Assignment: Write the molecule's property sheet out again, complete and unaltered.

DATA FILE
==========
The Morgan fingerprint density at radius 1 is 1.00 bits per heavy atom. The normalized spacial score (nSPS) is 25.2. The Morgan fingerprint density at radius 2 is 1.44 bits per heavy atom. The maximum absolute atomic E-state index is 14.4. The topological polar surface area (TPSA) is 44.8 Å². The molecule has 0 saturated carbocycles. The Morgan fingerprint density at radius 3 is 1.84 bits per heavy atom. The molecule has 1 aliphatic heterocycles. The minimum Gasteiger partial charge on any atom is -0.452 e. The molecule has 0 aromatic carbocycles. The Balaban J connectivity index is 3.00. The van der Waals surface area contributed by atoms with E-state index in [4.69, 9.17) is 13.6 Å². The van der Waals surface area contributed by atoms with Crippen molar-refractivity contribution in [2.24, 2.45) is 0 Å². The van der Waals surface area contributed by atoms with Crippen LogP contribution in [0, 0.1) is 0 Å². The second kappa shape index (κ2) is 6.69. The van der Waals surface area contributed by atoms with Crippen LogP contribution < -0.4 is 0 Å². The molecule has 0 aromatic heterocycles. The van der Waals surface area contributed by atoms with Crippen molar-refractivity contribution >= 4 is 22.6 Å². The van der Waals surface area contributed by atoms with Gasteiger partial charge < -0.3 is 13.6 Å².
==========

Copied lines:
The Morgan fingerprint density at radius 1 is 1.00 bits per heavy atom. The normalized spacial score (nSPS) is 25.2. The Morgan fingerprint density at radius 2 is 1.44 bits per heavy atom. The maximum absolute atomic E-state index is 14.4. The topological polar surface area (TPSA) is 44.8 Å². The molecule has 0 saturated carbocycles. The Morgan fingerprint density at radius 3 is 1.84 bits per heavy atom. The molecule has 1 aliphatic heterocycles. The minimum Gasteiger partial charge on any atom is -0.452 e. The molecule has 0 aromatic carbocycles. The Balaban J connectivity index is 3.00. The van der Waals surface area contributed by atoms with E-state index in [4.69, 9.17) is 13.6 Å². The van der Waals surface area contributed by atoms with Crippen molar-refractivity contribution in [2.24, 2.45) is 0 Å². The van der Waals surface area contributed by atoms with Crippen LogP contribution in [0, 0.1) is 0 Å². The second kappa shape index (κ2) is 6.69. The van der Waals surface area contributed by atoms with Crippen LogP contribution < -0.4 is 0 Å². The molecule has 0 aromatic heterocycles. The van der Waals surface area contributed by atoms with Crippen molar-refractivity contribution >= 4 is 22.6 Å². The van der Waals surface area contributed by atoms with Gasteiger partial charge < -0.3 is 13.6 Å².